NOTE: Backyard gardeners are not commercial growers. Mites, if not controlled, can wipe out many monoculture crops, so don’t be alarmed by the heavy handed control eradication discussions on commercial grower sites like AgDept and AusVeg. While it’s nice to avoid these pests, they are summer season pests and can be moderated by keeping the plants well wet and removing infested plants before the populations build up.
We want to run fairly dry summer garden at Terra Perma (as summer watering is a luxury and might not always be possible) at least until we have a closed canopy of trees (and thus some hope of keeping a higher humidity from the limited water used) plus I prefer to leave the pests for the predators to breed up on. Anyway, the idea is to help nature get a balance faster as I have been waiting 5 years or more and am not as patient as she is. I also appreciate that I want to grow plants out of their comfort zone and thus they will be struggling for a while. Nature would kill off struggling plants as they are bad for the gene pool. So ‘work’ is needed to protect these plants from nature.
When we go against the flow (immovable force) of nature, we must put in the effort/work to allow that deviation. Spending $100, introducing a foreign predator, and helping them establish is this ‘work’. Let’s hope nature does not slap me in the face with some serious feedback for rocking the boat. I can’t help thinking about Cane Toads……
So here we have 20,000 helpers (on ice and in an esky as it’s 38 DegC today). Let’s hope that’s enough to dent the mite population and hopefully (and more importantly) create a perennial population of predators.
Persimilis are bright orange and very fast moving compared to spider mites. They are still hard to see with the naked eye and not much bigger than a bean mite, but actually harder to spot. As you can see from the pictures below they have long legs and long bodies. You should be able to identify these guys with your naked eye on your own crops with practice (or just carry a 10x Geologists Loupe – they are very handy).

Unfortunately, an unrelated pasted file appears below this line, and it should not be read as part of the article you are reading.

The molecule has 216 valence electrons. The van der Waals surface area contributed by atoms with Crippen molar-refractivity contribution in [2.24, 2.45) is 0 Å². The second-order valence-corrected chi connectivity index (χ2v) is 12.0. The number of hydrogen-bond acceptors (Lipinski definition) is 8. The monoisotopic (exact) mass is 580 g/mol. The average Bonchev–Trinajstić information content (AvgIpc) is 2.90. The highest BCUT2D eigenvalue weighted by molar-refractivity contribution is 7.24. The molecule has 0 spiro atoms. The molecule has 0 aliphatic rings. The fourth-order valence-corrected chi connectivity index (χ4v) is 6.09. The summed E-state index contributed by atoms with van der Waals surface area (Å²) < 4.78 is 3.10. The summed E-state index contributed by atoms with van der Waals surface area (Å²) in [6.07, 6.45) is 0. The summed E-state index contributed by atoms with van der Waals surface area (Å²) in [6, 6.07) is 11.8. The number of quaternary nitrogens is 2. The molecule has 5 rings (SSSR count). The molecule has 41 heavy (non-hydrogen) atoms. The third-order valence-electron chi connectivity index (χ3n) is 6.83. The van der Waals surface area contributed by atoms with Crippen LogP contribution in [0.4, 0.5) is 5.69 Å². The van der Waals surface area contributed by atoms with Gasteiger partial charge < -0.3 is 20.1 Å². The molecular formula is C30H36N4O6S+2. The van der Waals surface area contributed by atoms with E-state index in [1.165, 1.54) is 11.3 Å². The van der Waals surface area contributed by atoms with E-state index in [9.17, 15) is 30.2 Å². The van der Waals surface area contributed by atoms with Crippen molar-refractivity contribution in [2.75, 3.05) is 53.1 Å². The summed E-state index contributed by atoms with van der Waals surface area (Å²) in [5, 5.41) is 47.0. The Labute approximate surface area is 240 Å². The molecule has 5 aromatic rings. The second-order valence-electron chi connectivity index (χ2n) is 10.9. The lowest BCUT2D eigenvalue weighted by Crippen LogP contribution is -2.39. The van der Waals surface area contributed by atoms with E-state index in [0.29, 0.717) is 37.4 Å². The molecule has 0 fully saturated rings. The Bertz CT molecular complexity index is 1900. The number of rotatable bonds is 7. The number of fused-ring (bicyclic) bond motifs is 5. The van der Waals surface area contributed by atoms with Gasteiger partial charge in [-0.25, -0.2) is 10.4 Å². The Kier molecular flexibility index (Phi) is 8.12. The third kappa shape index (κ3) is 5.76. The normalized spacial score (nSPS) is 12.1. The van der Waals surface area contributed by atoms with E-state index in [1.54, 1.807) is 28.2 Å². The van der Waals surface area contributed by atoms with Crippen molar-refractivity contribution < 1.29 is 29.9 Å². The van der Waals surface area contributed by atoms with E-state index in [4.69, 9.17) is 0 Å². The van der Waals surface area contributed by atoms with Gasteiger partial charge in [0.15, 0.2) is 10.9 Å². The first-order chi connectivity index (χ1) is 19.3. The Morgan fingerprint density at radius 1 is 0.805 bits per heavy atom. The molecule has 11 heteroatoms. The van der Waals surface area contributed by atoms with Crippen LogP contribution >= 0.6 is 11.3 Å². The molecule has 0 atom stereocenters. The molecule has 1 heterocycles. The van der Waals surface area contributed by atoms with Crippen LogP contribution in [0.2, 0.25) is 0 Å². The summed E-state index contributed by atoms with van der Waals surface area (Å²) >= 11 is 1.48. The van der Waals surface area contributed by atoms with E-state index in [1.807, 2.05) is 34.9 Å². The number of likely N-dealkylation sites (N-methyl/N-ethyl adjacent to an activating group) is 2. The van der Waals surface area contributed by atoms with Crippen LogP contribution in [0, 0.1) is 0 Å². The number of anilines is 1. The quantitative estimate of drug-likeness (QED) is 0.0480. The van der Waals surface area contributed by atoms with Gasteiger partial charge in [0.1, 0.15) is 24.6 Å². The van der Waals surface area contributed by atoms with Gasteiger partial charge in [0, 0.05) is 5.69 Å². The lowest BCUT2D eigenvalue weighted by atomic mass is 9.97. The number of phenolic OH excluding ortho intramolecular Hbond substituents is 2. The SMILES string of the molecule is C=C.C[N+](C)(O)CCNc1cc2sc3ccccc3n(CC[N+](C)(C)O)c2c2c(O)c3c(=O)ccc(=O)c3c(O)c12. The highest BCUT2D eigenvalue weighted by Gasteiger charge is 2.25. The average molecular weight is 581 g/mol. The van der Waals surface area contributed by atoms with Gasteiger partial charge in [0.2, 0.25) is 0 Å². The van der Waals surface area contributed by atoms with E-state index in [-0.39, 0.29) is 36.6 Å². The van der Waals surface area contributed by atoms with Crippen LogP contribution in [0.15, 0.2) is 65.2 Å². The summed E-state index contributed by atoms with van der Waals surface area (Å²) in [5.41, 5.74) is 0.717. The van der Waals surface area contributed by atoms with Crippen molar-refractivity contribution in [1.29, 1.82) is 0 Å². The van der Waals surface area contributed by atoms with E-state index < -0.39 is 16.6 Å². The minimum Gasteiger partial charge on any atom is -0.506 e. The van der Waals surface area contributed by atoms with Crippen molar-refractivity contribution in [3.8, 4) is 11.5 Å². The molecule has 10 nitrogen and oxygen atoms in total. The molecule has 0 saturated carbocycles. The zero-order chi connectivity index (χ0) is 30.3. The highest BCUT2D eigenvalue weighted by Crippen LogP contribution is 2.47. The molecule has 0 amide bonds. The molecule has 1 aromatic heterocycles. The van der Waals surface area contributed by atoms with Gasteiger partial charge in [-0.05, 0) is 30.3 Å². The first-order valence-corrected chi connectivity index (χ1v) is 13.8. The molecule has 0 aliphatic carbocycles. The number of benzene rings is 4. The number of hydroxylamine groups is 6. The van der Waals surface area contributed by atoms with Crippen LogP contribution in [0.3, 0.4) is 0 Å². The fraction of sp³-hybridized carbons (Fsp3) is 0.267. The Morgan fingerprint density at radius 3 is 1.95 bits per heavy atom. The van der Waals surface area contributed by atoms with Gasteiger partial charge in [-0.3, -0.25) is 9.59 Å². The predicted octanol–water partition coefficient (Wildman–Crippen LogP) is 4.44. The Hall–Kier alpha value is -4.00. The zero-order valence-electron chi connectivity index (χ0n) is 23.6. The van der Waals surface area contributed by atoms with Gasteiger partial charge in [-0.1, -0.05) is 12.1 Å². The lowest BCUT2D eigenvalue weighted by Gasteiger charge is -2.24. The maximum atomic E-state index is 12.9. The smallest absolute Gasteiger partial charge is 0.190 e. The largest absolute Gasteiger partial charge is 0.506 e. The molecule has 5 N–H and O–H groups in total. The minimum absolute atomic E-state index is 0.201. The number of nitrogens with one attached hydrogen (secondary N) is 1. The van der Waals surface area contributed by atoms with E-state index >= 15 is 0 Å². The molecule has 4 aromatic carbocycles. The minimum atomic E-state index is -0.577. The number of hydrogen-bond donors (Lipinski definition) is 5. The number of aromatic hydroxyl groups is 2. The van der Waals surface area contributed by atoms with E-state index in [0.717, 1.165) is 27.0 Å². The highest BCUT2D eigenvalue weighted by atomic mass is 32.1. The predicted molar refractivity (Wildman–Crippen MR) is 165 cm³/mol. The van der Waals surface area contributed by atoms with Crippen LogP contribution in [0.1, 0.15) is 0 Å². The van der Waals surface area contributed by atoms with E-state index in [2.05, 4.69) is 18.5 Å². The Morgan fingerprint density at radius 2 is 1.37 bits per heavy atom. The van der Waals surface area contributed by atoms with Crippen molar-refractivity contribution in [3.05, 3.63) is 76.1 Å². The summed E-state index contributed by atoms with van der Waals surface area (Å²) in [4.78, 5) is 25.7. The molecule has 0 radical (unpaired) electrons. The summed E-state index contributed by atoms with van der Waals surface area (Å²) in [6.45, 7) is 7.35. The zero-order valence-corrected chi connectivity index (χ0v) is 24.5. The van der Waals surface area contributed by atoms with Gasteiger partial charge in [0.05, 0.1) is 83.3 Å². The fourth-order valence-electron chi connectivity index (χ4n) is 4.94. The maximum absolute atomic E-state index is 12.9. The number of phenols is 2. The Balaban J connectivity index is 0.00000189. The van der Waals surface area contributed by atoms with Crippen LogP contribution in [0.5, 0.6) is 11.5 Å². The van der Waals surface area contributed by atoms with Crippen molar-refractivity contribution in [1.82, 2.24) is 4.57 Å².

There is a good write up on Persimilis, on the Good Bugs website here: http://www.goodbugs.org.au/Good%20bugs%20available/persimilis.html
This person’s video on youtube has a stronger usb microscope than we do, so have a look at her Persimilis predators if you are keen to see them on the move (leave it muted though :)) https://www.youtube.com/watch?v=ZxlqxQTPv9g
I don’t need to say much more than I have already – we want this to become a perennial predator and have very different ecosystem to most commercial growers so all commercial information needs to be read and viewed accordingly.
The 10,000 predator mites come in a 1 litre bottle of vermiculite, which with a tap to dislodge mites from the lid and a gentle mix, you remove the screen and start shaking the vermiculite and thus Persimilis out. The idea is to apply the most predator to the worse effected areas, but you also want to distribute them throughout the crops effected. My observation is that they can move very fast and thus I think they will spread fine IF they survive and thrive, so concentrate on getting them established somewhere.
Given the mites prefer some humidity I sprayed down the plants (it was midday so very dry), allowed them to dry as the mite bottles came up to room temp. I then started applying the vermiculite. This posed a bit of an issue as my sweet potatoes are mostly trellised and the vermiculite has a tendency to fall off the leaves. Ground based applications would be fine, but if applying to vines, predator mites on lab lab leaves would have been better for lodging in the foliage. The Klipp Dagga had higher concentration of Bean Mites and held the vermiculite better so let’s hope the Persimilis at least colonise these plants and move out from there.
Once out of the bottle the mites seemed to disperse rapidly – you can see the predator and bean mites on the Dagga flower head into the webbing.
To give an idea of size, I put a mite on my arm and tried to get a photo. No, I don’t have dodgy skin and enormous hairs, it’s just a very small mite!
Some mites seemed keen to stay on the bottle so I popped it down near the struggling Luffa hoping they might eventually get to work.
Part of this experiment is monitoring the populations of predators and pray on the leaves of the release sites. I have taken some photos of representative leaves – essentially you get X mites per leaf, it’s not an exact science but when I start seeing more predators than prey I think I will have my answer. The longer aim is to get the predators to stick around through winter, but as the population is low then, so it won’t be until next summer that I will know if my $100 has been well spent. We will keep you posted on the experiment.
Cheers, Charles – Guest Blogger, I couldn’t let the Soil Hugger have all the glory !
Just because I have to have my little (far too) scientific say…. (Reference)
Class – Arachnida – eight joint-legged invertebrate animals (arthropods).
Order – Mesostigmata – “an order of mites belonging to the Parasitiformes. Unlike most members of that group, many of these mites are not parasitic but free-living and predatory. They can be recognized by the single pair of spiracles (small holes that allow air to enter the trachea) positioned laterally on the body.”
Family – Phytoseiidae – mites which feed on thrips and other mite species.
Genus – Phytoseiulus – here we are.
Shhhhhhh – I was never here!